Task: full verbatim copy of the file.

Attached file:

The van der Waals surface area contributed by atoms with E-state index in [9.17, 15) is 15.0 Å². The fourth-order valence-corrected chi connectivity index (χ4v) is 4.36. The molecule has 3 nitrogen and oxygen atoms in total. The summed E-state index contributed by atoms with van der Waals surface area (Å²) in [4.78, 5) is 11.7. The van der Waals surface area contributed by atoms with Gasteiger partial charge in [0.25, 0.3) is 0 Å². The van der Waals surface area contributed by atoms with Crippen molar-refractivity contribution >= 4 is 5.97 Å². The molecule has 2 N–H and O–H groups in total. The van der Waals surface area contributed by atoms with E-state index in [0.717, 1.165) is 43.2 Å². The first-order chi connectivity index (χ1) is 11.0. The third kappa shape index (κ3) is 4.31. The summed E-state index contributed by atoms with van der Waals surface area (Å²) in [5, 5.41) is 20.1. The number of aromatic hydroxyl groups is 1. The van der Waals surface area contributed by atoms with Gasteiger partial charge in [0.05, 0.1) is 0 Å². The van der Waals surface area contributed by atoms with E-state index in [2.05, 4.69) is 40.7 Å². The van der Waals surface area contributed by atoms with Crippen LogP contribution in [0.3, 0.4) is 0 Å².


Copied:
The van der Waals surface area contributed by atoms with E-state index in [9.17, 15) is 15.0 Å². The fourth-order valence-corrected chi connectivity index (χ4v) is 4.36. The molecule has 3 nitrogen and oxygen atoms in total. The summed E-state index contributed by atoms with van der Waals surface area (Å²) in [4.78, 5) is 11.7. The van der Waals surface area contributed by atoms with Gasteiger partial charge in [0.25, 0.3) is 0 Å². The van der Waals surface area contributed by atoms with Crippen molar-refractivity contribution >= 4 is 5.97 Å². The molecule has 2 N–H and O–H groups in total. The van der Waals surface area contributed by atoms with E-state index in [0.717, 1.165) is 43.2 Å². The first-order chi connectivity index (χ1) is 11.0. The third kappa shape index (κ3) is 4.31. The summed E-state index contributed by atoms with van der Waals surface area (Å²) in [5, 5.41) is 20.1. The number of aromatic hydroxyl groups is 1. The van der Waals surface area contributed by atoms with Gasteiger partial charge in [0.05, 0.1) is 0 Å². The van der Waals surface area contributed by atoms with E-state index in [2.05, 4.69) is 40.7 Å². The van der Waals surface area contributed by atoms with Crippen LogP contribution in [0.3, 0.4) is 0 Å².